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J O Hambro on the virtue of underperforming

08 May 2024

Short-term underperformance due to deviating from the herd can sow the seeds for future growth, JOCHM global equity Alpha Managers argued.

By Matteo Anelli,

Senior reporter, Trustnet

A well-designed portfolio should include investments that do well in different contexts – there's nothing scarier than all your funds going up at the same time, because they might also crash simultaneously.

Investors who own the JOHCM Global Opportunities fund haven't had this problem – its diversification and value style have meant it behaved quite differently from the rest of the market, and kept it struggling against its sector and benchmark while other strategies flourished. But this underperformance is a virtue, according to FE fundinfo Alpha Managers Robert Lancastle and Ben Leyland, who find silver linings to their track record.

“There's virtue in underperforming – not necessarily per se, but in doing something different. For the majority of the past year, five years, perhaps even 10, many in our industry have herded towards the same place, so there's a virtue in avoiding the herd,” said Leyland.

Instead, Lancastle noted the pair prefer to "sow seeds" in areas (or fields) that may not be producing any returns at present. "It's fine to have a field full of things that are at the harvest stage, but if everything is aligned to that, you end up with a big brown patch of ground after the harvest," he said.

This boils down to the age-old debate of jam today or jam tomorrow. “We are sacrificing some of our returns trying to sow future seeds. Ultimately, if you're owning things with low momentum in a market that has high or rising momentum, you're going to have quite a big gap in performance."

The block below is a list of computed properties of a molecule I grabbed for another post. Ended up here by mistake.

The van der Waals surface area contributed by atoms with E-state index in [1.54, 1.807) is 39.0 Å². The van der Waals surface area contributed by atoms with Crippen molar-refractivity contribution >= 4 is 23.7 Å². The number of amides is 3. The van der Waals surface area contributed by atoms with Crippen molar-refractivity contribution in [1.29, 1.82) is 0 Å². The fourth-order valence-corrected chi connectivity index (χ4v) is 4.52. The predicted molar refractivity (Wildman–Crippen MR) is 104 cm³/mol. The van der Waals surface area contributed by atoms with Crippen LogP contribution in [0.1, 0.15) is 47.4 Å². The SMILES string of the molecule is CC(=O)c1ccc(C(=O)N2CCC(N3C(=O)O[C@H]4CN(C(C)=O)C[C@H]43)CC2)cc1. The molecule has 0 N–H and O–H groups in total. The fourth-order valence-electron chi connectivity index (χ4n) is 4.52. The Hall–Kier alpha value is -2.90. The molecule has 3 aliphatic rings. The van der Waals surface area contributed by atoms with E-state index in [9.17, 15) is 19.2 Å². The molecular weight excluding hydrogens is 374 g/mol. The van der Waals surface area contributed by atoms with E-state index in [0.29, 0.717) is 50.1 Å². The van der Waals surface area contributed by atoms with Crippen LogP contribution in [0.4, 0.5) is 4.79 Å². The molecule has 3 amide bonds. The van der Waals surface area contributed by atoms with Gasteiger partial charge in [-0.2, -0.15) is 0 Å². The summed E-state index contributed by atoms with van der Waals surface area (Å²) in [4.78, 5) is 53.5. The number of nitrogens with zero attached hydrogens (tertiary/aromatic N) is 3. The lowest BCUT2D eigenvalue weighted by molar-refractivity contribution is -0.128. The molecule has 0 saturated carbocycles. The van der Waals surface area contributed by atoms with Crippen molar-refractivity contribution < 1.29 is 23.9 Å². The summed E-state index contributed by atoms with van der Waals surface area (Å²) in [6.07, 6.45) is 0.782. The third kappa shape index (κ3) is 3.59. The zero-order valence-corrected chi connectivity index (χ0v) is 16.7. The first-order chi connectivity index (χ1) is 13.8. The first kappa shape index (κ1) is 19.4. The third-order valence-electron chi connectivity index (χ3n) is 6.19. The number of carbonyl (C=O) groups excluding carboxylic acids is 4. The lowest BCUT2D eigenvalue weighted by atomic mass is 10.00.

The £624m Global Opportunities fund failed to beat the MSCI All Country World index in the past 10, five and three years and remained in the third quartile of funds in the IA Global sector over 10 years and 12 months.

The strategy fell into the fourth quartile over five years but picked up over three years, when it was second quartile – thus beating the average fund in its sector.

Rayner Spencer Mills Research (RMSR) analysts rated the fund for "having demonstrated the characteristics you would expect given the investment process” and praised the managers for their discipline in applying their investment process through thick and thin.

They particularly appreciated the managers for being willing to hold above-average cash levels to use only when stocks become more attractively valued.

“The strategy is not suited by momentum or out-and-out growth phases in the market but can deliver outperformance in most market conditions and especially when investor focus is on valuation,” they said.

The managers made clear that they don’t like underperforming, but accept underperformance over certain time periods “in the expectation that it is there to diversify and to protect the downside as and when the environment changes”, according to Leyland.

Performance of fund against sector and index over different timeframes